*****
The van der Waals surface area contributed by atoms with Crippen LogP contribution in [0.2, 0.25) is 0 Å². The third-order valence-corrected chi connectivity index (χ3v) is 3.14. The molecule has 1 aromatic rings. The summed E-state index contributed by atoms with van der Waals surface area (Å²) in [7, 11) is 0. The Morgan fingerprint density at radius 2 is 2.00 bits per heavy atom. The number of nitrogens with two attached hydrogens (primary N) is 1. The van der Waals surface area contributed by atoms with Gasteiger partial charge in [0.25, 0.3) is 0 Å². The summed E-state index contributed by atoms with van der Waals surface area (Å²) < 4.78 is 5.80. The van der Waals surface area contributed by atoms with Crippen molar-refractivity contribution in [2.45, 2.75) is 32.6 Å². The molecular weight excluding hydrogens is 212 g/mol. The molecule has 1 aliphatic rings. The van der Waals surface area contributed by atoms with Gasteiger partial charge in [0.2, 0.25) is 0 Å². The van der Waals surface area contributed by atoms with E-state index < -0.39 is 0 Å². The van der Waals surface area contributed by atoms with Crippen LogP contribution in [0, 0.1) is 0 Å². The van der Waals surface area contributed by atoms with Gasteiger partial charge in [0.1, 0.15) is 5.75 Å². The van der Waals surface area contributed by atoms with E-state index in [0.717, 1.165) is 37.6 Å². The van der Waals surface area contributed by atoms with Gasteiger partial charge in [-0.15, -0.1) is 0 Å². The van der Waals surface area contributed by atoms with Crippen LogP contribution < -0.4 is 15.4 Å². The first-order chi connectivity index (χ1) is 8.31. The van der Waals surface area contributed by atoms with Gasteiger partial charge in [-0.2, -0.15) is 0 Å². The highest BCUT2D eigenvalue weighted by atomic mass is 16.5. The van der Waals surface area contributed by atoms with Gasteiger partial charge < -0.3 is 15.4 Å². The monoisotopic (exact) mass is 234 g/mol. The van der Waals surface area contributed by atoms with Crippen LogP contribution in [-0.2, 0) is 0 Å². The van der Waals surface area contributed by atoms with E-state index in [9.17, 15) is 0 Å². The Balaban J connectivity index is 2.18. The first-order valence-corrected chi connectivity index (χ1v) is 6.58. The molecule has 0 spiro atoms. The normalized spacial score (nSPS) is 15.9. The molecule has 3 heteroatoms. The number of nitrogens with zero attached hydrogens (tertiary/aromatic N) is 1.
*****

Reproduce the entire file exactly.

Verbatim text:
The van der Waals surface area contributed by atoms with Crippen LogP contribution in [0.2, 0.25) is 0 Å². The third-order valence-corrected chi connectivity index (χ3v) is 3.14. The molecule has 1 aromatic rings. The summed E-state index contributed by atoms with van der Waals surface area (Å²) in [7, 11) is 0. The Morgan fingerprint density at radius 2 is 2.00 bits per heavy atom. The number of nitrogens with two attached hydrogens (primary N) is 1. The van der Waals surface area contributed by atoms with Gasteiger partial charge in [0.25, 0.3) is 0 Å². The summed E-state index contributed by atoms with van der Waals surface area (Å²) < 4.78 is 5.80. The van der Waals surface area contributed by atoms with Crippen molar-refractivity contribution in [2.45, 2.75) is 32.6 Å². The molecular weight excluding hydrogens is 212 g/mol. The molecule has 1 aliphatic rings. The van der Waals surface area contributed by atoms with Gasteiger partial charge in [0.2, 0.25) is 0 Å². The van der Waals surface area contributed by atoms with E-state index < -0.39 is 0 Å². The van der Waals surface area contributed by atoms with Crippen LogP contribution in [0, 0.1) is 0 Å². The van der Waals surface area contributed by atoms with Gasteiger partial charge in [0.1, 0.15) is 5.75 Å². The van der Waals surface area contributed by atoms with E-state index in [0.717, 1.165) is 37.6 Å². The van der Waals surface area contributed by atoms with Gasteiger partial charge in [-0.15, -0.1) is 0 Å². The van der Waals surface area contributed by atoms with Crippen LogP contribution < -0.4 is 15.4 Å². The first-order chi connectivity index (χ1) is 8.31. The van der Waals surface area contributed by atoms with Gasteiger partial charge in [-0.2, -0.15) is 0 Å². The highest BCUT2D eigenvalue weighted by atomic mass is 16.5. The van der Waals surface area contributed by atoms with Gasteiger partial charge < -0.3 is 15.4 Å². The monoisotopic (exact) mass is 234 g/mol. The van der Waals surface area contributed by atoms with Crippen LogP contribution in [-0.2, 0) is 0 Å². The van der Waals surface area contributed by atoms with E-state index in [9.17, 15) is 0 Å². The Balaban J connectivity index is 2.18. The first-order valence-corrected chi connectivity index (χ1v) is 6.58. The molecule has 0 spiro atoms. The normalized spacial score (nSPS) is 15.9. The molecule has 3 heteroatoms. The number of nitrogens with zero attached hydrogens (tertiary/aromatic N) is 1.